Saturday, June 28, 2008

Entrepreneurs get it!!

Yesterday, I was part of an informal session with some very successful entrepreneurs who graduated from IIM-A, the premier business school in India. Among the panel were the guys who have made and (by the way, I always book my Indian trips with makemytrip) successful. My question to them was how they got around government regulation and procedures and if as a start up they needed to invest heavily in a person or a team that deals exclusively with government agencies. The answer from several entrepreneurs in the crowd was that they avoided dealing with the government as much as possible. Traditional manufacturing requires a lot of interaction with the government. There is not so much involvement in the services sector. If there was a requirement for long term presence in the market such as would require government agencies, then they would plan to invest in such capital. A young entrepreneur who graduated last year mentioned that when it comes to start ups it is better to handle all accounts yourself or give it to a partner who you trust. It does not help to delegate in this area. Seems like these successes are in-spite of the government and entrepreneurs find a way. 
The other idea that kept coming up was spontaneous order, and that entrepreneurship follows a spontaneous order system. Well! They did not exactly use this term, but they did say it evolves and goes in different directions. Spurious discoveries are also something that seem to be very common. All of this goes to say that the Kirznerian entrepreneur is very much relevant to today's discussion, and Hayek's ideas are very much alive with the entrepreneurial community, even if they do not know these names and the theories these academics expounded. 
I had a chance to talk to a couple of entrepreneurs who were seated next to me. These were seasoned guys and they got the incentives idea right. One of the gentlemen told me, "there is no such thing as an honest or a dishonest man. People react and respond to situations. If the rules are such that you will not get your work done without a bribe, people bribe, otherwise they won't". He knew economics and this was a guy who had never been to a B school or done any professional course. He understood the power and relevance of incentives. All of the entrepreneurs I talked to yesterday had sound economic principles and knew public choice, even if they had not heard of public choice or Buchanan or Tullock. They had the ideas right!!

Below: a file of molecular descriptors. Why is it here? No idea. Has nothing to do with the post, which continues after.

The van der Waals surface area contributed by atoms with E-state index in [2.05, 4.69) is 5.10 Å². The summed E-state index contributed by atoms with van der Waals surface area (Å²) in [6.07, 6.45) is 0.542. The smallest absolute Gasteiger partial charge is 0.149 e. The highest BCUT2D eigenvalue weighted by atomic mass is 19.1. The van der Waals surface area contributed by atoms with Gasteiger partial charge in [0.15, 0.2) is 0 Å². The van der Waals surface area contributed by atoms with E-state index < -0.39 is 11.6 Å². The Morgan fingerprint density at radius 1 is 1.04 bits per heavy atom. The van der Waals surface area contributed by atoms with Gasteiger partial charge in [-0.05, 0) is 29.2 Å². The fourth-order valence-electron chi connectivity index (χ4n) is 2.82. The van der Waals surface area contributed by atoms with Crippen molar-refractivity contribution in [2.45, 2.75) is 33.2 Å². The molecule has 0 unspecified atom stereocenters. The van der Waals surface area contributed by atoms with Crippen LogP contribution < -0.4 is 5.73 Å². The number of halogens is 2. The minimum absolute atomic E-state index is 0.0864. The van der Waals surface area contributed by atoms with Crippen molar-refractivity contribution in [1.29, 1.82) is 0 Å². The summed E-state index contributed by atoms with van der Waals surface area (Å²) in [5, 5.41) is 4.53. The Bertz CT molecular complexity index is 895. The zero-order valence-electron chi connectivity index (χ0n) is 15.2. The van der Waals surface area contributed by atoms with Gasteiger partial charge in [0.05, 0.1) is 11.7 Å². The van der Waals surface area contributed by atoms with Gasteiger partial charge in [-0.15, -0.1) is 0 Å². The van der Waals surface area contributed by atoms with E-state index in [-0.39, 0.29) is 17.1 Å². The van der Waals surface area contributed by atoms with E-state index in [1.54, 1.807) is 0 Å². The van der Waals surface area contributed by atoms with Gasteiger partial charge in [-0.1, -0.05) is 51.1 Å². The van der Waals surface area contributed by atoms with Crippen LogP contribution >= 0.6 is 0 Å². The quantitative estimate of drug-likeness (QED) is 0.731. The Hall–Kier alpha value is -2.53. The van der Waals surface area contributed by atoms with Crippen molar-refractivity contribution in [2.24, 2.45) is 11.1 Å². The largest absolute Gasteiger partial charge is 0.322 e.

Hats off to you guys! Indian Entrepreneurs Rock!!!

Thursday, June 12, 2008

Wake up and smell the Drains!!

In the three weeks or so that I have been in India I have been seeing one ridiculous news report after another and even more ridiculous responses from public officials and local groups. Take the example of this poor newsman. All he did was point out that the government had better things to do, such as concentrate on infrastructure development, than spend money on million dollar projects to erect a statue to a long dead 17th century King. The editor's house was ransacked by local activists who accused him of tarnishing the image of a hero. Whatever happened to press freedom, and where are all the reporters covering this infringement of individual freedoms guaranteed by the constitution? They are all busy fanning the flames of this case, which is equally ridiculous in how politicized it has become.